- Texting bans have not shown any significant effect, although high visibility enforcement campaigns offer some hope
Syracuse NY and Hartford CT enacted high visibility campaigns (“Phone in one hand, ticket in the other”) in late 2010 and spring 2011. They found that cell phone use dropped by half, and texting dropped 72% in Hartford and 32% in Syracuse. These results do not agree with the GHSA findings, most likely because of the intensity of the efforts in these two cities.
Bottom line: We all know that texting while driving is bad and cell phone discussions while on the road are not very good either. There may be some utility to enacting bans on these activities. However, given the other responsibilities of our police departments, enforcement will always be a lower priority. Engineering solutions like roadway rumble strips can help divert attention back to driving, and crash investigations should aggressively examine any contributions to driver distraction. Ultimately, we’re going to have to treat this problem like we do for driving while intoxicated, with stiff penalties and driving restrictions. Unfortunately, I don’t think we’ve got the fortitude to do it anytime soon.
Download: GHSA Report on Distracted Driving
What Happens When An Axle Snaps
The Ford Windstar minivan is being recalled to deal with a design defect in the rear axle. Here is NHTSA analysis video of what happens when the axle separates. The read of the car begins to steer in random, different directions. This makes the steering wheel nearly useless. Note how the professional driver in this video is saved from a rollover by the attached stabilizer bars.
There are generally about 30,000 deaths from car crashes each year. An analysis by the AAA shows that drowsiness is a factor in about 1/6 of them! In the early 1990’s, NHTSA looked at this problem and found only about 4% of fatal crashes were due to sleepiness.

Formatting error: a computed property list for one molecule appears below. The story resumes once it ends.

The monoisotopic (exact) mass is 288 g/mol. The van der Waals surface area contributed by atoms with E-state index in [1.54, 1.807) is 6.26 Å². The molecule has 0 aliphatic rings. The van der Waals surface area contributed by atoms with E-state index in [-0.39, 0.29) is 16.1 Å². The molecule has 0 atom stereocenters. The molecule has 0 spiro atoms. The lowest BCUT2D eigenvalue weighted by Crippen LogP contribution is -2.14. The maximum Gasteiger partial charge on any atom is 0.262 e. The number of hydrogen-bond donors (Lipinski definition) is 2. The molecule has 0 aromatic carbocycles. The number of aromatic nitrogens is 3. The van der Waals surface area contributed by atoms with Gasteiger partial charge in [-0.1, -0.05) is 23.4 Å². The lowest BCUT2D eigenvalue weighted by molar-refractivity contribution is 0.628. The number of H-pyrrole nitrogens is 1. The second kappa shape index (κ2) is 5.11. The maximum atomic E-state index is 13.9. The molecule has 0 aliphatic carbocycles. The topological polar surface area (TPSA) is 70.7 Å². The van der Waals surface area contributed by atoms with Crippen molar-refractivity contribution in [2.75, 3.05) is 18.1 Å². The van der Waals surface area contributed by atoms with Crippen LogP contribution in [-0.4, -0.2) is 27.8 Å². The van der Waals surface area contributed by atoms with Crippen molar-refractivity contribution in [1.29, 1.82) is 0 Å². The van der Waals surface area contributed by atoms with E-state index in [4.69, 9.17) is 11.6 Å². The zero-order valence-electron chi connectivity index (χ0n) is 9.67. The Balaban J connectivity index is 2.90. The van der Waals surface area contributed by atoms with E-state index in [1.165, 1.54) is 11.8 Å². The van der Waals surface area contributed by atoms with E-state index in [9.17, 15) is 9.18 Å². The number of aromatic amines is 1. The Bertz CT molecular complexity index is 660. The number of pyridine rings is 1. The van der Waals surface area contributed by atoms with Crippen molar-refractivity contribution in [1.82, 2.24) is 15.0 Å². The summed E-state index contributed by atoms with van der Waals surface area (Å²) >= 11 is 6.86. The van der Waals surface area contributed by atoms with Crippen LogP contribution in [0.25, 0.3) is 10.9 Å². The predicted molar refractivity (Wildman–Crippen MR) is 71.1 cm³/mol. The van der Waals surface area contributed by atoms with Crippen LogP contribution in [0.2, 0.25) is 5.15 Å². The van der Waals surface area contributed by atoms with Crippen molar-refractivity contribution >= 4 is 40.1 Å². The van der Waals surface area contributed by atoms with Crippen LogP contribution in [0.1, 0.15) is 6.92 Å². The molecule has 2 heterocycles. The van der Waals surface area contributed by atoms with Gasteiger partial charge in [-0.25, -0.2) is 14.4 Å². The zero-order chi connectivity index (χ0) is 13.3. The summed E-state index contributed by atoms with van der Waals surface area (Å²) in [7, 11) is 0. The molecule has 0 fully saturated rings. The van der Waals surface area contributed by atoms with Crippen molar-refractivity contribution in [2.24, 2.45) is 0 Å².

What gives? Is everybody suddenly a lot sleepier these days? It’s actually due to the way it is reported. As you can imagine, it’s difficult to figure out if fatigue was the cause after the fact in a fatal crash. The driver certainly can’t tell you.
AAA looked at crash rates and applied information it obtained from a driver survey it administered. They found that 41% of drivers admitted to falling asleep behind the wheel at some point. And one in ten admitted to it happening in the past year. The AAA believes that their estimates are far more accurate than the lower NHTSA numbers.
Sometimes our patients tell us that they think they may have fallen asleep at the wheel. You should assume it in anyone who is driving home after a long shift, especially early in the morning.
Educate your patients about the warning signs of fatigue while driving. Everyone knows the obvious ones: droopy eyes, frequent daydreams, drifting in and out of lanes. But here are some of the not so obvious:
- Difficulty remembering the last few miles driven
- Frequent yawning
- Restlessness, irritability or aggressiveness
- Frequent scratching and rubbing
Once fatigue becomes a factor, the driver is not only a danger to themselves, but to everyone else on the road as well. The solution: pull off as soon as practical and call for assistance. Caffeinated drinks are overrated and take too long to work!
Sources: American Automotive Association, NHTSA, National Sleep Foundation